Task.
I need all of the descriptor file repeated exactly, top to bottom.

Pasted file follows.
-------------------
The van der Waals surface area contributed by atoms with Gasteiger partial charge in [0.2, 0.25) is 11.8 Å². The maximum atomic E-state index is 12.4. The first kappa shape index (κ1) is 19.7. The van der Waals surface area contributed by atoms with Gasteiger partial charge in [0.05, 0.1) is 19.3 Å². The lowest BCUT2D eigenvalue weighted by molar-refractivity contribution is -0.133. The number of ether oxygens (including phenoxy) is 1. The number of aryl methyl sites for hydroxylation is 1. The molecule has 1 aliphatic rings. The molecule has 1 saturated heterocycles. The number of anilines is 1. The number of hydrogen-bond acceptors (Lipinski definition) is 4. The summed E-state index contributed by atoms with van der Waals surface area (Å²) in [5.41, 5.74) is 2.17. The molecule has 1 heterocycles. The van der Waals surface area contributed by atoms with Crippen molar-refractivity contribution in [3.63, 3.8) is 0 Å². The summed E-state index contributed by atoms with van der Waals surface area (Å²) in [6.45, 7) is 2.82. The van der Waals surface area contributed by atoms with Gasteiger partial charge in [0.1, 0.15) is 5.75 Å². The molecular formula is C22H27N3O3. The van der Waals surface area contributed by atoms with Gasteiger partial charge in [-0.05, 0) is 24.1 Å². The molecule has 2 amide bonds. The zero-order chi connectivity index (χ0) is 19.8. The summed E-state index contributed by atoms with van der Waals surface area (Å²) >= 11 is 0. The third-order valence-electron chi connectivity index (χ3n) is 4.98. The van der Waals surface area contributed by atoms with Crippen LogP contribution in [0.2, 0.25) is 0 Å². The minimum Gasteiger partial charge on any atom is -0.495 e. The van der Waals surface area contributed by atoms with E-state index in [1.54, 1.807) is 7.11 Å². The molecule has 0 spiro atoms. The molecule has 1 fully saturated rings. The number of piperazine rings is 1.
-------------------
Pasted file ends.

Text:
The van der Waals surface area contributed by atoms with Gasteiger partial charge in [0.2, 0.25) is 11.8 Å². The maximum atomic E-state index is 12.4. The first kappa shape index (κ1) is 19.7. The van der Waals surface area contributed by atoms with Gasteiger partial charge in [0.05, 0.1) is 19.3 Å². The lowest BCUT2D eigenvalue weighted by molar-refractivity contribution is -0.133. The number of ether oxygens (including phenoxy) is 1. The number of aryl methyl sites for hydroxylation is 1. The molecule has 1 aliphatic rings. The molecule has 1 saturated heterocycles. The number of anilines is 1. The number of hydrogen-bond acceptors (Lipinski definition) is 4. The summed E-state index contributed by atoms with van der Waals surface area (Å²) in [5.41, 5.74) is 2.17. The molecule has 1 heterocycles. The van der Waals surface area contributed by atoms with Crippen molar-refractivity contribution in [3.63, 3.8) is 0 Å². The summed E-state index contributed by atoms with van der Waals surface area (Å²) in [6.45, 7) is 2.82. The van der Waals surface area contributed by atoms with Gasteiger partial charge in [0.1, 0.15) is 5.75 Å². The molecular formula is C22H27N3O3. The van der Waals surface area contributed by atoms with Gasteiger partial charge in [-0.05, 0) is 24.1 Å². The molecule has 2 amide bonds. The zero-order chi connectivity index (χ0) is 19.8. The summed E-state index contributed by atoms with van der Waals surface area (Å²) >= 11 is 0. The third-order valence-electron chi connectivity index (χ3n) is 4.98. The van der Waals surface area contributed by atoms with Crippen LogP contribution in [0.2, 0.25) is 0 Å². The minimum Gasteiger partial charge on any atom is -0.495 e. The van der Waals surface area contributed by atoms with E-state index in [1.54, 1.807) is 7.11 Å². The molecule has 0 spiro atoms. The molecule has 1 fully saturated rings. The number of piperazine rings is 1.